The realm of human drama is ruled by the struggle between competing emotions. The competition is driven by different personalities and agendas, between groups, between individuals, and within the psychic landscape of a given character (including our own). In addition to our personal, social, and political motivations, both conscious and unconscious, there are deeper forces at work (or play), fuelling the progress of human evolution, which is to say, of the evolution of the soul.
Following the archetypal stages of the seven chakras of the human energy system (aligned on the kundalini channel of the spine), we can simplify the stages of personal and collective evolution, with a sequence that typifies many a drama enacted on stage or screen, or perhaps in the theatre of our dreams. It might even be considered an itinerary to enlightenment.
Driven, obsessed, insatiable. The reptile slithers home here, with no apology. It’s the way of the world, in raw fecundity.
Possessed: it’s all about the other. Desire, blame. The end and beginning of all suffering. Drama’s nourishment; intrigue’s pantry.
Talking heads… on what they hope is a secure channel. But nothing in this hairy horde of ape-brained primates is safe from chatter.
Heart rises, swells, forgives, gives peace. Heart connects, though hands and heads divide. Heart heals mercifully, loves all, unconditional.
All the welter of life’s charmed tragedy swirls in this blender, poured on a canvas of old ship sails, stitched together with intent: because.
A higher power calls, is heard. It pulls us closer. We tow behind a raft of worries, unfathomable dreams. Releasing, we lift our wings to flight.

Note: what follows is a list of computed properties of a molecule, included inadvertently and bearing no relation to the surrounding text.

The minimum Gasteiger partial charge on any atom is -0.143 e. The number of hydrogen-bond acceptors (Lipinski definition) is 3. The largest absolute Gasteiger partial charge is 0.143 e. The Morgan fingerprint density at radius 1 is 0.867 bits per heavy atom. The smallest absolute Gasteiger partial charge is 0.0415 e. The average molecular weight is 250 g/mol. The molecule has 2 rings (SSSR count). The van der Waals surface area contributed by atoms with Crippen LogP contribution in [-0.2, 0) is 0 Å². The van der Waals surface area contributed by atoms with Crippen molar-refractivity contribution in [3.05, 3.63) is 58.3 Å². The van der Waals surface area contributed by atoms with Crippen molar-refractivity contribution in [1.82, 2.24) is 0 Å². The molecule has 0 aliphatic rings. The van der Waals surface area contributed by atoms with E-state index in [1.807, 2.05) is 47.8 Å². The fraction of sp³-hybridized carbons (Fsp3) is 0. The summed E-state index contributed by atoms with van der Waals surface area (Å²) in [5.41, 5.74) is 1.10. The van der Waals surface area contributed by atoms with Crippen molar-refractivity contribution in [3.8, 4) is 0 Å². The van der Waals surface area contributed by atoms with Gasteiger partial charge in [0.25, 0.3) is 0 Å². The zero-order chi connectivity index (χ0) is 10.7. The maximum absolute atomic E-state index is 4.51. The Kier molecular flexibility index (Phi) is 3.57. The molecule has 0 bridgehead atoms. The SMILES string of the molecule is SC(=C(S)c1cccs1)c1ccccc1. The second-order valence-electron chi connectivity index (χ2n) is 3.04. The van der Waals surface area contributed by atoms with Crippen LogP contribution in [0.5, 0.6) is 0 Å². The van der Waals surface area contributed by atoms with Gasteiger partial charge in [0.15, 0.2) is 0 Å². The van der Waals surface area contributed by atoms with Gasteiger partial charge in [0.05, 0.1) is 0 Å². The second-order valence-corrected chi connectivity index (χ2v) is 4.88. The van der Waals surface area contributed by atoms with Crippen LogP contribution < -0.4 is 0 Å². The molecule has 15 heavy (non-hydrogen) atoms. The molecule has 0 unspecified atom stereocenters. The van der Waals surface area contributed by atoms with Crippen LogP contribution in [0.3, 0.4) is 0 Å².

Not this form; not that. A reward without reckoning, a sentence fulfilled. This time, for good. This time, leaving nothing out. All that is, all in.
Now available in one volume, Nowick Gray’s collected essays from The New Agora, 2019-21.
Metapolitical: Practicing Our Human Future, by Nowick Gray
Facing an accelerating war on humanity, we break free of the narrative box of the old paradigm, and reject hierarchical power, for the sake of our sovereign human future.
Nowick Gray’s fiction and creative nonfiction crosses genre boundaries and bends categories, with unconventional characters on the margins of society, exploring the heart of nature and authentic human being (see NowickGray.com). Nowick is a regular contributor to The New Agora and also offers perspectives and resources for alternative culture and African drumming. He helps other writers as a freelance copyeditor at HyperEdits.com.
(feature) shaman: Ricardo Chargingbear
memes: Kim Usbourne
normal: Jim Quinn
villains: Mike Whitney/Kim Usbourne
frame: Nowick Gray
power/force: David Hawkins
chakras: Nowick Gray
life: Nowick Gray